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70 A Solid-state Starter Relay Schematic Circuit Diagram

Overall, electromechanical scooter starter solenoids are cheap enough — but the downside is that they’re not very reliable. The contact resistance increases over time, the coil can be open-circuited due to the vibration, and sometimes the power contacts weld up. One solution is to replace them with a solid state relay. In DC mode, we’ll need to use a MOSFET transistor.

70 A Solid-state Starter Relay Schematic Circuit Diagram

As is often the case in automotive systems, the supply negative is connected to the chassis ground, which means we’ll need to use a P-channel MOSFET. The current to be switched is relatively high, between 55 and 100 A (depending on engine capacity and compression), so we need a transistor with a very low RDS(on) capable of carrying a large IDS. Since the starter is a DC motor with brushes, it generates considerable voltage spikes that are quite destructive for the driving device, hence the need to protect everything very well.

A look at the wiring diagrams for various scooters reveals that the safety switch on the brake (which has to be applied first) supplies +12 V, but the starter button (to be operated next) connects to ground. One simple solution is to use an optoisolator. While we’re on the subject, let’s just note that this technique means this circuit can be used for many other applications too. And finally, the circuit must be ‘Plug-nPlay’, i.e. usable with the original connector, thereby limiting the circuit dimensions to 50 × 50 mm. Building a PCB capable of handling a current of 70 A needs a few calculations. The resistance RT of a copper track with thickness E of 35 µm (0.035 mm) with length L and width W is calculated from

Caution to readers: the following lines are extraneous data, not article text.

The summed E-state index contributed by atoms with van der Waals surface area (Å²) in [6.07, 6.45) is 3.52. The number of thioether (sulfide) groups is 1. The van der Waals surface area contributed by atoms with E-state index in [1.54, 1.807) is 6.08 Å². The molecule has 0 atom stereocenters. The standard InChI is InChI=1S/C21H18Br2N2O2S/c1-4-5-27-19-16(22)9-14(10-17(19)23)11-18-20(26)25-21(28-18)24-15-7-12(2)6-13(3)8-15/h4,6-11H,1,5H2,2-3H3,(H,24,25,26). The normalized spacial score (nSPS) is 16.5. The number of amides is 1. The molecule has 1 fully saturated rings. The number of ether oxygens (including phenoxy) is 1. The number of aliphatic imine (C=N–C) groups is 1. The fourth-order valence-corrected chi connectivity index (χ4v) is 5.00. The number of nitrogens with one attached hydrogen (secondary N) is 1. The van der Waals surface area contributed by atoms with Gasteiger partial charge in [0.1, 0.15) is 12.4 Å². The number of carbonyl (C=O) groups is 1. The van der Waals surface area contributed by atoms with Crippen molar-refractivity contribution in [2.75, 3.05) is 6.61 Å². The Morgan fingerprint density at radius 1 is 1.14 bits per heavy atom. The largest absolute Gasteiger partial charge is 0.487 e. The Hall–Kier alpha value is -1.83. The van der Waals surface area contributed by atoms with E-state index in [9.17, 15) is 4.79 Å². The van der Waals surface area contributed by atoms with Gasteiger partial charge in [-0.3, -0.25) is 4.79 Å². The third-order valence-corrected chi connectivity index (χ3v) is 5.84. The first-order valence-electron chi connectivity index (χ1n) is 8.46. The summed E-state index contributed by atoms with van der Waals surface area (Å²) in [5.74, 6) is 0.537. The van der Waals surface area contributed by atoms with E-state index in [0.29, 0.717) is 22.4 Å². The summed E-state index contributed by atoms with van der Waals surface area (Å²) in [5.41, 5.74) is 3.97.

RT = 1.7 × 10-5 × L / (E × W) [Ω]

where E, L, and W are in mm, and T = 25 °C). The component positions mean our tracks can be 15.25 × 44 mm, thus each track represents 1.4 mΩ, or 0.7 mΩ if we use a double-sided board. At 75 A, the total voltage drop will be around 100 mV and the power dissipated 7.5 watts. The SUP75P03-07-E3 MOSFET from Vishay Siliconix (Farnell part no. 1794812) offers an RDS(on) of 7 mΩ at 75 A, i.e. 3.5 mΩ if we put two in parallel. In this case, the voltage drop is 0.263 V and the power dissipated in each transistor is around 10 watts. The end result is that we get an overall voltage drop of around 360 mV and a total dissipation of around 27.5 watts.

Let’s take a look now at the circuit diagram. On the left, everything within the dashed rectangle corresponds to the original wiring of the majority of Chinese scooters. R1 sets the current in the 4N28 optoisolator LED to around 25 mA and R2 biases the base of the phototransistor. The phototransistor collector is connected directly to the gates of the two MOSFETs T1 wired in parallel. At rest, the MOSFETs are held ff by R3, but start to conduct when both contacts S1 and S2 are made, thanks to D3 and the low impedance of the starter motor. Once the starter turns, the charge on C2 ensures that the circuit will continue to function.

Components C1, D1, C2, D2, and D3 protect the circuit against the interference produced by a load that is anything but purely resistive. Tests and measurements have been carried out on a scooter using a GY6 engine type CJ12M. The average consumption was 53 A: 49 A at bottom dead center (minimum compression) as against 57 A at top dead center (maximum compression). The voltage drop measured at the circuit terminals was strictly identical to the theoretical value. After three hours’ testing, at a rate of one start every five minutes, no heating was detected.

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